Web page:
• Sweet Potato
  • Beans / Lentils
  • White Potato
  • Bread / Bagels
  • Brown Rice
  • Fruits like Grapes, Bananas, Apples, etc.

(If you don’t have food ready, a carb supplement like Glyco-Muscle Fueler is a good substitute)

How much of these do you need to make up for a workout?

Putting It All Together

A single gram of protein and carbohydrate each contains 4 calories. If half your total post-workout calories come from protein and the other half from carbohydrates, you’ll be off to a good start and will notice a huge improvement in your recovery.

Below are two examples you can follow to help get you started setting up a post-WOD recovery meal.

125lb Woman Post-WOD Nutritional Requirements:
  • You are a 125lb/57kg person.
  • You train for 20 minutes doing squats, then 18 minutes of a WOD
  • Working flat out, you estimate you burned: 12 calories per minute, or 240kcal, plus about 216kcal from the squats.

You need 456kcal immediately post-WOD!

200lb Man Post-WOD Nutritional Requirements:

  • You are a 200lb/90kg person.
  • You train for 20 minutes doing squats, then 18 minutes of a WOD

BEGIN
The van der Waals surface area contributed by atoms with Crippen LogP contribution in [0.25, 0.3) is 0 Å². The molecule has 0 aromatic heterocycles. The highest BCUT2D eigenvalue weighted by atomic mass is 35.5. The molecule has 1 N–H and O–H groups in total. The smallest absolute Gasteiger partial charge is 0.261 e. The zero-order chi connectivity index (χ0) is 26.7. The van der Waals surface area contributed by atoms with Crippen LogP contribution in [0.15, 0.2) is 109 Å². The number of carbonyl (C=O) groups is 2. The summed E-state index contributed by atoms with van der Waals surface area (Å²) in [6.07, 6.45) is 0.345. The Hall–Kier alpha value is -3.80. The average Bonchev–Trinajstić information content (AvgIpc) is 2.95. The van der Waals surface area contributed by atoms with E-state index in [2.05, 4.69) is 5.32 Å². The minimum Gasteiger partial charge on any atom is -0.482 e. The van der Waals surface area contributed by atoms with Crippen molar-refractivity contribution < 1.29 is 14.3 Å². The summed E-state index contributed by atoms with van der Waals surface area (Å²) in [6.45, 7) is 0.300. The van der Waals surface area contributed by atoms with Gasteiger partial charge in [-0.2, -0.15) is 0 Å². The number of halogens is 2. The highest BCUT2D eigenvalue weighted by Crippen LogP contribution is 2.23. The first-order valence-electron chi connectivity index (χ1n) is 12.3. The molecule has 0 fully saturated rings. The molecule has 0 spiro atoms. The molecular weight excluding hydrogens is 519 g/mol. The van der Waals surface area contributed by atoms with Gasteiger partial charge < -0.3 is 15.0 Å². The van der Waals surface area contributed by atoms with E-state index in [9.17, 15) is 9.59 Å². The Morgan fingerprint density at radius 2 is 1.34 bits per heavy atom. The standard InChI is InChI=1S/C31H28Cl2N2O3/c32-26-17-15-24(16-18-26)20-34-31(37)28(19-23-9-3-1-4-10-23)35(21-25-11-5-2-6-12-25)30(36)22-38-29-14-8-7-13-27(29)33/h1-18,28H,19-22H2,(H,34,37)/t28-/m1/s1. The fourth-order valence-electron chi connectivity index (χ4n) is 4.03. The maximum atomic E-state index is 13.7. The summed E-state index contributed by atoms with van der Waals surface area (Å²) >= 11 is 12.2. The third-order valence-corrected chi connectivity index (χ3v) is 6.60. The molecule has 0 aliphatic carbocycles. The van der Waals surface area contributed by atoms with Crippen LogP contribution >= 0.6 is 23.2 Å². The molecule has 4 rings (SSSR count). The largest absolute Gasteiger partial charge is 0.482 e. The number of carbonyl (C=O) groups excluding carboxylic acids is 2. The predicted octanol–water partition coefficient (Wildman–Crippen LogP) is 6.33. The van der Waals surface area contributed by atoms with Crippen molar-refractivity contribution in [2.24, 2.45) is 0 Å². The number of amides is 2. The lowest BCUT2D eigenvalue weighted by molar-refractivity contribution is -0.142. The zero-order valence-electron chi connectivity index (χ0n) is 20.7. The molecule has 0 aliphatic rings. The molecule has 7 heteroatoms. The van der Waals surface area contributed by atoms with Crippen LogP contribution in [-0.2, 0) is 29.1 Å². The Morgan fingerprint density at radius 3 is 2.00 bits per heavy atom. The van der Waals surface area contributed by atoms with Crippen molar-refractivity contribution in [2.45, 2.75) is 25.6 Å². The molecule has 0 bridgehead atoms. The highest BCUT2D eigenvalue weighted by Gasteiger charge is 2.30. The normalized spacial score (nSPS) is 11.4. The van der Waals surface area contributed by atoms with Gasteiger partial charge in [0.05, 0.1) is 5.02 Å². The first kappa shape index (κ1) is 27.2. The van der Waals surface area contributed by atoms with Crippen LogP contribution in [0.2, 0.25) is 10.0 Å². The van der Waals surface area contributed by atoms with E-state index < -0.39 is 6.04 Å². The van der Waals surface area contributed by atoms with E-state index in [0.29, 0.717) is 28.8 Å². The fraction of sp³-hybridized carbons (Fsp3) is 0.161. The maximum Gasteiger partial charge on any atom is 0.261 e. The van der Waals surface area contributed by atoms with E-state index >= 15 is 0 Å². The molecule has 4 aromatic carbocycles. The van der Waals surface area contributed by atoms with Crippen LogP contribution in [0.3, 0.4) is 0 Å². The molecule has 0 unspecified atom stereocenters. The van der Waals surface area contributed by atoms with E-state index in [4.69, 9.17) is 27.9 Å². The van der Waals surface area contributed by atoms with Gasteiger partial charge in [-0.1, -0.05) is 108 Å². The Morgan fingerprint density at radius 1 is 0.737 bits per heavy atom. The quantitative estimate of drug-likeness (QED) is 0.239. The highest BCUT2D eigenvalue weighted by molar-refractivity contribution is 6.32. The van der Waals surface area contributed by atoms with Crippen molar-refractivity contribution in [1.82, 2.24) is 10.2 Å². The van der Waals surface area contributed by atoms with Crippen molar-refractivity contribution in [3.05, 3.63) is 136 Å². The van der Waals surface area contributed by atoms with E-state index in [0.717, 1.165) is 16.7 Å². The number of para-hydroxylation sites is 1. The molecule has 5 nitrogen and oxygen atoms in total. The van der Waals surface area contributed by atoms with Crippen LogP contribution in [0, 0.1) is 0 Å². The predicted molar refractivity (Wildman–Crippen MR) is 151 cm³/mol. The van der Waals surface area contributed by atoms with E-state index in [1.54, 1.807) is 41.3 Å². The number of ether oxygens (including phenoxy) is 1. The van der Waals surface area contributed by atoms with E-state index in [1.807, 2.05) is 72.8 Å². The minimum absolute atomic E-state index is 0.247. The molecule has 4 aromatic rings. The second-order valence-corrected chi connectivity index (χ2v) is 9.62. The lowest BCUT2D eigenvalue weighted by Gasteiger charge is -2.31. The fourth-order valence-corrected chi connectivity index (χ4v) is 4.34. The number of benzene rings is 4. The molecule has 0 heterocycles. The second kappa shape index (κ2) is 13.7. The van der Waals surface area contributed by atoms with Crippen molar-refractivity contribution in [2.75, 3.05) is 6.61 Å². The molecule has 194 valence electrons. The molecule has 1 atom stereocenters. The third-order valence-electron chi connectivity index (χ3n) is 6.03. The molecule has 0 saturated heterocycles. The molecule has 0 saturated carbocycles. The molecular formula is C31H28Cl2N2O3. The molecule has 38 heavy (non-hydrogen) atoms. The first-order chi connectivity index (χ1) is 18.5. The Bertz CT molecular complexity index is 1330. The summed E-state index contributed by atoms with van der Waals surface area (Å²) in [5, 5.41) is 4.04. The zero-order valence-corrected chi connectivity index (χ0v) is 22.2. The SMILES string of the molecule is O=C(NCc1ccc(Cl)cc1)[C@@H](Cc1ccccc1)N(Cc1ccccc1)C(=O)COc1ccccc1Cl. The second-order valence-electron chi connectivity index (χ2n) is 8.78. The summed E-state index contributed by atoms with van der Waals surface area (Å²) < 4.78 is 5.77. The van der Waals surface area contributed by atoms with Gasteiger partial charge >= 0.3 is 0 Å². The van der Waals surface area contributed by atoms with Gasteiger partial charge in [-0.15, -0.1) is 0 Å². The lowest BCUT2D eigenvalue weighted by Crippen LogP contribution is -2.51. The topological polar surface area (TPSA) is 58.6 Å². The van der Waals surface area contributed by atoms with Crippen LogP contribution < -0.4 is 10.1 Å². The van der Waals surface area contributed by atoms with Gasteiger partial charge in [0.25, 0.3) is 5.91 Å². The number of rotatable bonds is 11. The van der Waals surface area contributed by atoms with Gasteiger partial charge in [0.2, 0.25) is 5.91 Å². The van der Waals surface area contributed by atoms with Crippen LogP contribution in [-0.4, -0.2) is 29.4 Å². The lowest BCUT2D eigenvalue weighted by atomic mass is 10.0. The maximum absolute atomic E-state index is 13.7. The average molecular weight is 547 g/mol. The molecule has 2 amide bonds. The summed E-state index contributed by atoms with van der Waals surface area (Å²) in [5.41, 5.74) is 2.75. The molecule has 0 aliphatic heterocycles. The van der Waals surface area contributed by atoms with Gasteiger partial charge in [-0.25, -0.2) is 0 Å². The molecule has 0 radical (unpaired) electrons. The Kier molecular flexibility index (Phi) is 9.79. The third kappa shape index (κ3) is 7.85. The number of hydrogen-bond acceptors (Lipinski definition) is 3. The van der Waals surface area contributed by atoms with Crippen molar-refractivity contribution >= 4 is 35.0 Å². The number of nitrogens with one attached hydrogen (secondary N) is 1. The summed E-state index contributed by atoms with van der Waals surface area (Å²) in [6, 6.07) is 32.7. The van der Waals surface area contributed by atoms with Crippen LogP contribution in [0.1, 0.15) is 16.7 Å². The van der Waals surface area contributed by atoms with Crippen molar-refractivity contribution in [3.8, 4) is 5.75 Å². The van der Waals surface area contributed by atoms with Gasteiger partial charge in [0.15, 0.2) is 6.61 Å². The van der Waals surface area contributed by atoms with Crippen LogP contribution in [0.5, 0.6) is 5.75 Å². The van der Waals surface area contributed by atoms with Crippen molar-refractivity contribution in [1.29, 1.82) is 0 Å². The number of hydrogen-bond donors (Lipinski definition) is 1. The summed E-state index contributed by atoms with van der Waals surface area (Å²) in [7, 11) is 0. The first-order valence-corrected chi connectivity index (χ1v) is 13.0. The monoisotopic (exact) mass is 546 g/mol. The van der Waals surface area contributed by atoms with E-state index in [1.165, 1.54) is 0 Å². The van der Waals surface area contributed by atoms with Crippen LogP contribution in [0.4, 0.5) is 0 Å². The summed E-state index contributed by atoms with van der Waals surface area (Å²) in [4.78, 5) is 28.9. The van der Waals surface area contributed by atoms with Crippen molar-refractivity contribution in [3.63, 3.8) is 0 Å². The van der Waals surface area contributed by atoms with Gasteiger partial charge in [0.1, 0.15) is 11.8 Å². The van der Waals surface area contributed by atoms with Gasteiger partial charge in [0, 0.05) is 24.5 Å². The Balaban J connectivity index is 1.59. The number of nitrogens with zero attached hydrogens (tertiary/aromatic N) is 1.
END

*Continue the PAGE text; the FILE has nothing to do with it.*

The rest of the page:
• Working flat out, you estimate you burned: 21 calories per minute, or 420kcal, plus about 378kcal from the squats.

You need 798kcal immediately post-WOD!

With a little math, you can calculate what you should consume in your post-WOD meal. Below is an example for a 125lb woman who should consume roughly 456kcal post-WOD.
  • At 125lb/57kg, the daily protein intake should be around 76 grams of protein daily or 15 grams per meal.
  • For this example, the post-WOD meal should consist of atleas15 grams of protein or 60 calories from protein.
  • That leaves 396 calories that can come from carbs or 99 grams of carbohydrates.
  • Keep in mind if you consume fats in your recovery meal, they will count toward the total calories needed post-WOD

Split your ratio of protein to carbs as you like, but try to respect the minimum daily protein numbers to get the best results. Let’s say you eat 36 grams of protein (146kcal), you only need 310kcal to come from carbohydrates.

Finally, at the worst, the split would be half and half. If you are trying to make gains, getting more energy back into your system is more important than consuming excess protein.

Glyco-Muscle Fueler